In the present paper, we investigated the molecular basis of the reversible regulation of E-cadherin expression by cadherin–cadherin interactions and β-catenin signaling in colon carcinoma cells. We found that this regulation includes activation of Slug in sparse colon cancer cell cultures by two mechanisms: (1) involving transcriptional activation of Slug by the β-catenin–Tcf complex and (2) activation of the ERK pathway. When adherens junctions are established in dense cultures, ErbB-1, ErbB-2, and the ERK pathway become inactive, β-catenin is localized at adherens junctions, Slug expression is reduced, and E-cadherin transcription is induced. Antibody-mediated disruption of adherens junctions led to nuclear β-catenin localization and enhanced β-catenin signaling, induction of Slug and inhibition of E-cadherin expression. Our results point to an interplay between adherens junctions assembly and E-cadherin transcription mediated by junctional control of β-catenin signaling, and provide a molecular framework for the reversible repression of E-cadherin during colon cancer metastasis.
Regulation of E-cadherin expression and β-catenin signaling by cell culture density
We have used human colon carcinoma cells with mutant APC (SW480), possessing stable wild-type (WT) β-catenin, and HCT116 and SW48 cells expressing β-catenin with stabilizing mutations at their NH2 terminus. SW480 cells grown in sparse culture (6 × 103 cells/cm2) for 2 d were characterized by weak and diffuse staining of E-cadherin but strong nuclear β-catenin localization (Fig. 1 A, sparse). In contrast, cells grown for 2 d as dense cultures (6 × 104 cells/cm2) displayed a more intense E-cadherin and β-catenin staining confined to cell–cell contacts, and a dramatic reduction in nuclear β-catenin (Fig. 1 A, dense). This relocalization of β-catenin from the nucleus to adherens junctions in dense cultures was associated with decreased β-catenin signaling shown by the reduction in activation of a transfected, β-catenin–LEF/TCF-responsive reporter plasmid (Fig. 1 B). Analysis of SW480 cultures seeded at different densities (by dilutions from a dense culture), indicated that in sparse cultures, where β-catenin was mainly localized in the nuclei, β-catenin signaling was maximal (Fig. 1 B, lanes 5 and 6); whereas with increasing culture density, β-catenin signaling was reduced (Fig. 1 B, lanes 1 and 2). Dense cultures also displayed a major increase in E-cadherin levels and its accumulation in the Triton X-100–insoluble membrane-cytoskeleton fraction (Fig. 1 C, compare lane 2 with lanes 4 and 6). Two other colon cancer cell lines, HCT116 and SW48, also showed an increase in E-cadherin level in dense compared with sparse cultures (Fig. 1 D), but the difference was less dramatic because unlike SW480 cells (Cano et al., 2000; Gottardi et al., 2001), these cells also accumulate E-cadherin in sparse cultures. In contrast, MDCK and MDBK normal epithelial cells expressing WT β-catenin, did not manifest such density-dependent regulation of E-cadherin (Fig. 1 D).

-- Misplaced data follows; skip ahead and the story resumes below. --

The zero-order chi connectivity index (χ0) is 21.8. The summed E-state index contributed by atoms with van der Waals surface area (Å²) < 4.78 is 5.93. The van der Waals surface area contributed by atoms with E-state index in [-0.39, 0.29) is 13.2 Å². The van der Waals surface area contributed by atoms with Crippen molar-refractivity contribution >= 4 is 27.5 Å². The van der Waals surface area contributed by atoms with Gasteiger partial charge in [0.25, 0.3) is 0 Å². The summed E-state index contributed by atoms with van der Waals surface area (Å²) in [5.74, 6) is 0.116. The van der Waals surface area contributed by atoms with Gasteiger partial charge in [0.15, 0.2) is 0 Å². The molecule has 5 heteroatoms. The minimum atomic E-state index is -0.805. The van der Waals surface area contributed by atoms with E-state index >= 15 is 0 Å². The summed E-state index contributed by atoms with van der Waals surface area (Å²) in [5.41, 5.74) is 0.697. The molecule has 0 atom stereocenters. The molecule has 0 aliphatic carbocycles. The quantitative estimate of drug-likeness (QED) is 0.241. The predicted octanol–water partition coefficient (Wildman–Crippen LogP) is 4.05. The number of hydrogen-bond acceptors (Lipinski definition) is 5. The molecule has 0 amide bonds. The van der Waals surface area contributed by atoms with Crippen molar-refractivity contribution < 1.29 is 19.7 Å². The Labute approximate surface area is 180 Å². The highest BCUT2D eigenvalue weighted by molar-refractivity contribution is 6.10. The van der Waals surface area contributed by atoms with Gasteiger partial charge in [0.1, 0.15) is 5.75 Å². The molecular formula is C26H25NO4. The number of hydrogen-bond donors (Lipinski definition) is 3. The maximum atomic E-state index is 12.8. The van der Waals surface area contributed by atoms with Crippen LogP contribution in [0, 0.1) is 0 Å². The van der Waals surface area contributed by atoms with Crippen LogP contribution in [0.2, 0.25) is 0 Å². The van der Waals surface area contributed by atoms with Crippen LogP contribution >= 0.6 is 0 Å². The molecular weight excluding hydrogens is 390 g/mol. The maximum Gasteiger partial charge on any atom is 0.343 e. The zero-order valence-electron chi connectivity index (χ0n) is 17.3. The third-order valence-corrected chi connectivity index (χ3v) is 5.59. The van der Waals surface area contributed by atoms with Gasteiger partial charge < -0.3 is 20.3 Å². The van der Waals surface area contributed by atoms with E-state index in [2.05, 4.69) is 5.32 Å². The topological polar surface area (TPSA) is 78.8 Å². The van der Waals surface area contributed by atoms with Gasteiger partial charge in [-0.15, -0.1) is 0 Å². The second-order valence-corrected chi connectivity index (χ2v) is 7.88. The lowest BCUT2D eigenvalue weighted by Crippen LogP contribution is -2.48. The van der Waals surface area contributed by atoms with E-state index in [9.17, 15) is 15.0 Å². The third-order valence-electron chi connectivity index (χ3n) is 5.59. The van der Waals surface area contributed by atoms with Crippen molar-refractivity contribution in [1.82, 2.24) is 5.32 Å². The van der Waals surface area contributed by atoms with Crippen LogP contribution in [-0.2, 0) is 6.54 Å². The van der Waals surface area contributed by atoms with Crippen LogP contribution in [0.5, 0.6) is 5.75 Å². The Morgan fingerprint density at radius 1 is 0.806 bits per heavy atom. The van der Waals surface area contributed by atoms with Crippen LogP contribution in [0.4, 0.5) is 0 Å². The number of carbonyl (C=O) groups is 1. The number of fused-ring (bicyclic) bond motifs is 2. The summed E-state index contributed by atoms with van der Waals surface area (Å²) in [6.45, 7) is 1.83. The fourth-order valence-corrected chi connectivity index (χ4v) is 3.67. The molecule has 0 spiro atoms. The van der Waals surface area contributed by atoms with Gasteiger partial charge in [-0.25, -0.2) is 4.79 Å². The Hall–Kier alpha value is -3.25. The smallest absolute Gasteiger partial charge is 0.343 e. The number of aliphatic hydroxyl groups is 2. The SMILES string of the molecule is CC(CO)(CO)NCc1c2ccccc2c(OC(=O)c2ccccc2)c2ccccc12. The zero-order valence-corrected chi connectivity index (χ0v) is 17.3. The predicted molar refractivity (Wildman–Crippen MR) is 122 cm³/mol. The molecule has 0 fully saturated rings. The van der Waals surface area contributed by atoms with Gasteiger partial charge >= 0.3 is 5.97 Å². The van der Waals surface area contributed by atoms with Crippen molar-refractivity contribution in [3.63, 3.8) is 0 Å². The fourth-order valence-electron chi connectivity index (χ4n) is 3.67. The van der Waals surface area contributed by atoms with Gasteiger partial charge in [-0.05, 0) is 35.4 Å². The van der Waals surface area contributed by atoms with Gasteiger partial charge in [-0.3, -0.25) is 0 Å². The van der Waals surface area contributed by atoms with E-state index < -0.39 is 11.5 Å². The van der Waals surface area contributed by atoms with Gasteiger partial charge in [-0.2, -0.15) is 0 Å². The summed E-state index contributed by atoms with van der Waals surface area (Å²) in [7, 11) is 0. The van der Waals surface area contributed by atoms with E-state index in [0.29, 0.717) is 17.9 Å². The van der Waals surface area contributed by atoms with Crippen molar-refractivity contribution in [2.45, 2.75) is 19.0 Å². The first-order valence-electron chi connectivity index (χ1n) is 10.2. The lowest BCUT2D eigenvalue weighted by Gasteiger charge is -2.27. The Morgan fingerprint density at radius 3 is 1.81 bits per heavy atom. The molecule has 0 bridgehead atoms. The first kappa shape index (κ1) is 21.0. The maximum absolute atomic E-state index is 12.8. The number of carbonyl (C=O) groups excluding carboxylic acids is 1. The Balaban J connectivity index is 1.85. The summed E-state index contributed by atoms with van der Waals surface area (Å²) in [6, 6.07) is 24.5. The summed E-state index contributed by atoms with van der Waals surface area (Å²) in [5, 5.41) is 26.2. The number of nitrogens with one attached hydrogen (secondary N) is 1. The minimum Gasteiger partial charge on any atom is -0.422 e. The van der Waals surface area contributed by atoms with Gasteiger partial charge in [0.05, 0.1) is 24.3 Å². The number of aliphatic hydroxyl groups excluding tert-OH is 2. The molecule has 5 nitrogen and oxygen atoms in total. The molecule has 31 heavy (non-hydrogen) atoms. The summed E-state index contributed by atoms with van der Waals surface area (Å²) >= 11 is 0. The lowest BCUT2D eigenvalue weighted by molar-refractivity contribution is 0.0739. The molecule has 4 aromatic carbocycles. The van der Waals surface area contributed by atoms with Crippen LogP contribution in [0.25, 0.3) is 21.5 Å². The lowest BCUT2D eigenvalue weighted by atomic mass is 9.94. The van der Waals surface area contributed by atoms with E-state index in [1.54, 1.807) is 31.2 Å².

Down-regulation of E-cadherin in SW480 cells by Slug
To examine if the increase in E-cadherin results from elevated transcription, the levels of E-cadherin mRNA were determined by Northern blot hybridization of poly(A)-RNA from SW480 cells cultured for 2 d at different densities (Fig. 2 A, top). A significant elevation in E-cadherin mRNA occurred with increasing culture density (Fig. 2 A, top). Moreover, the transcriptional activity of a reporter plasmid containing the E-cadherin promoter was 5- to 7-fold higher in dense than in sparse cell cultures (Fig. 2 D, compare lane 1 with lane 2). Because transcription of E-cadherin is regulated, to a large extent, by the Snail/Slug family of repressors that bind to E-boxes in the proximal E-cadherin promoter (Hemavathy et al., 2000), we determined the mRNA levels of Snail and Slug in these SW480 cultures. Snail mRNA did not change significantly between sparse and dense cultures (Fig. 2 A, third from top), but the level of Slug mRNA was very high in sparse cultures (Fig. 2 A, second from top, lane 1) and undetectable in more dense cultures (Fig. 2 A, second from top, lanes 2–4), suggesting that Slug is involved in transcriptional repression of E-cadherin in sparse SW480 cells. Expression of Slug was rapidly induced after seeding cells in sparse culture, peaking after 3–6 h (Fig. 2 B, lanes 1–6), whereas in dense cultures the low level of Slug induced between 3–6 h was lost at later times when cells established cell–cell contacts (Fig. 2 B, lanes 7–12). The kinetics of E-cadherin promoter response to culture density was determined by transfecting an E-cadherin reporter plasmid into dense cultures, followed by trypsinization of cells after 14 h and their seeding as sparse and dense cultures. E-Cadherin promoter activity decreased significantly at early times in sparse cultures, but not in dense cultures (Fig. 2 C, 12 h), in agreement with the early increase in Slug of sparse cultures (Fig. 2 B). At later times, when cells established contacts, E-cadherin promoter activity increased (Fig. 2 C, 28 h).